Make us your home page

Get the quickest, smartest news, analysis and photos from the Bucs game emailed to you shortly after the final whistle.

(View our Privacy Policy)

Fans file lawsuits over Super seating fiasco

DALLAS — The NFL has sweetened its offer to Super Bowl ticket holders whose seats weren't available in time for Sunday's game. But that didn't stop the first lawsuits from being filed Wednesday.

The NFL initially offered about 400 fans without seats triple the face value of their $800 tickets and a ticket to next year's Super Bowl in Indianapolis. That ticket would be transferable. On Tuesday, the inconvenienced fans were given a second option: a free, nontransferable ticket to a future Super Bowl, plus airfare and lodging.

The first lawsuit was filed in federal court Tuesday, and a second was filed Wednesday in Dallas County. The lawsuits named the Cowboys, team owner Jerry Jones and the NFL as defendants. Cowboys spokesman Brett Daniels and NFL spokesman Brian McCarthy declined comment.

In the federal case, plaintiffs, Mike Dolabi, who lives in Tarrant County and is a Cowboys season ticket holder, and Steve Simms, a Pennsylvania resident, are asking for $5 million. Dolabi's claim is that season ticket holders with the priciest seats received inadequate tickets for the Super Bowl. According to the filing, "almost all of these seats lacked any reasonable view of the stadium's prized 'video board,' which Jones and the Cowboys routinely claim is one of the most unique and best features of Cowboys Stadium." Dolabi said he sat in one of the 1,740 temporary seats that had a overhang blocking his view. Simms was one of 400 fans whose seats were not completed in time. He left at halftime. The league knew by the middle of last week there could be a problem seating the 400 ticket holders because some temporary seats hadn't passed safety inspections.

Super betting: The Nevada Gaming Control Board reported Tuesday that of the $87.5 million bet on the Super Bowl across the state, sports books won only $724,000 even though the favorite Packers won and the 56-point game hurt Las Vegas' need for the total points to be fewer than 45, according to the Los Angeles Times. Nevada's worst Super Bowl was in 2008, when the Giants upset the Patriots and state sports books lost more than $2.5 million.

Labor talks: The league and players union representatives met in Washington, their second session in five days to discuss the collective bargaining agreement. Neither side commented on how the session went, but more talks are set for today.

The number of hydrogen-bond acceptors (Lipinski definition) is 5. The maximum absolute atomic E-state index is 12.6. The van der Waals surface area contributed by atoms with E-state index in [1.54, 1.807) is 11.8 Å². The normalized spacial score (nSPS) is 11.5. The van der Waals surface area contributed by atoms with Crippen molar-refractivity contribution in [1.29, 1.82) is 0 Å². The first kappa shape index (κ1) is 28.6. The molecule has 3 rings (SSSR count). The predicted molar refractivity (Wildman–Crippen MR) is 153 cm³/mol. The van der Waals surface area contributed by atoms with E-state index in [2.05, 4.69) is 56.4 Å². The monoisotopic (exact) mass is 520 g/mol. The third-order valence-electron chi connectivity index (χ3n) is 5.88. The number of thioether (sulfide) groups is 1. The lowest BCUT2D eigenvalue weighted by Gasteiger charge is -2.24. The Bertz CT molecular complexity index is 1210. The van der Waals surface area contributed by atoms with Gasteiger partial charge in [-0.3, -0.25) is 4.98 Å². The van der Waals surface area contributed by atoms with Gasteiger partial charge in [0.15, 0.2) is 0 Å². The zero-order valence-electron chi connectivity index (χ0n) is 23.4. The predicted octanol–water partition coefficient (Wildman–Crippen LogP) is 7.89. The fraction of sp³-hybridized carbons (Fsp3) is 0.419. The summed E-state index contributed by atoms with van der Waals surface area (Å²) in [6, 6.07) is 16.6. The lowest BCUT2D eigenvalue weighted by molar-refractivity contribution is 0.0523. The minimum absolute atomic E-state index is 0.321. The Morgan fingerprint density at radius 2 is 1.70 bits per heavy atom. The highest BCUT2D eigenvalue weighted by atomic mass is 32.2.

Packers: Cornerback Charles Woodson, who broke his collarbone in the Super Bowl, won't need surgery, coach Mike McCarthy said. He added that receiver Jordy Nelson (left knee) played through his injury and that linebacker A.J. Hawk (wrist) needs an arthroscopic procedure.

Fans file lawsuits over Super seating fiasco 02/09/11 [Last modified: Wednesday, February 9, 2011 10:54pm]
Photo reprints | Article reprints

© 2017 Tampa Bay Times


Join the discussion: Click to view comments, add yours

  1. Former Gator Caleb Brantley paying a steep price for nothing


    It turns out Caleb Brantley isn't quite the dirtbag that millions of people presumed. It's too bad the damage to his reputation and bank account is already done.

    Caleb Brantley, who dropped to the sixth round of the draft, works out during Browns rookie minicamp. [Associated Press]
  2. Rays let early lead get away again in loss to Angels (w/video)

    The Heater

    ST. PETERSBURG — As pleased as the Rays were to win consecutive series against the contending Red Sox, Indians and Yankees and to get briefly back over .500, there was a lot of talk in the clubhouse before Monday's game against the Angels that it was time to do better.

    Tampa Bay Rays third base coach Charlie Montoyo (25) high fives designated hitter Corey Dickerson (10) as he rounds third on his lead off home run in the first inning of the game between the Tampa Bay Rays and the Los Angeles Angels at Tropicana Field in St. Petersburg, Fla. on Monday, May 22, 2017.
  3. Marc Topkin's takeaways from Monday's Rays-Angels game

    The Heater

    OF/DH Corey Dickerson missed out on a good birthday gift when AL player of the week honors went instead to Detroit's J.D. Martinez. Dickerson hit .385 with five homers, nine RBIs and nine runs; Martinez went .389-4-9-7 and got the nod.

  4. Rays journal: Alex Cobb learning to work with what he has



    If this were 2012 or 2013, even 2014, RHP Alex Cobb would have problems. He would find himself working with only two of his three pitches, with the missing pitch being his trusty changeup.

    Alex Cobb, working mainly with his fastball and curveball, is 3-1 with a 2.78 ERA over his past five starts. The Rays right-hander tries to continue his strong stretch tonight against the Angels.
  5. Rays vs. Angels, 7:10 p.m. Tuesday, Tropicana Field

    The Heater

    Tonight: vs. Angels

    7:10, Tropicana Field

    TV/radio: Fox Sports Sun; 620-AM, 680-AM (Spanish)

    PORT CHARLOTTE, FL - FEBRUARY 18:  Alex Cobb #53 of the Tampa Bay Rays poses for a portrait during the Tampa Bay Rays photo day on February 18, 2017 at Charlotte Sports Park in Port Charlotte, Floida.  (Photo by Elsa/Getty Images)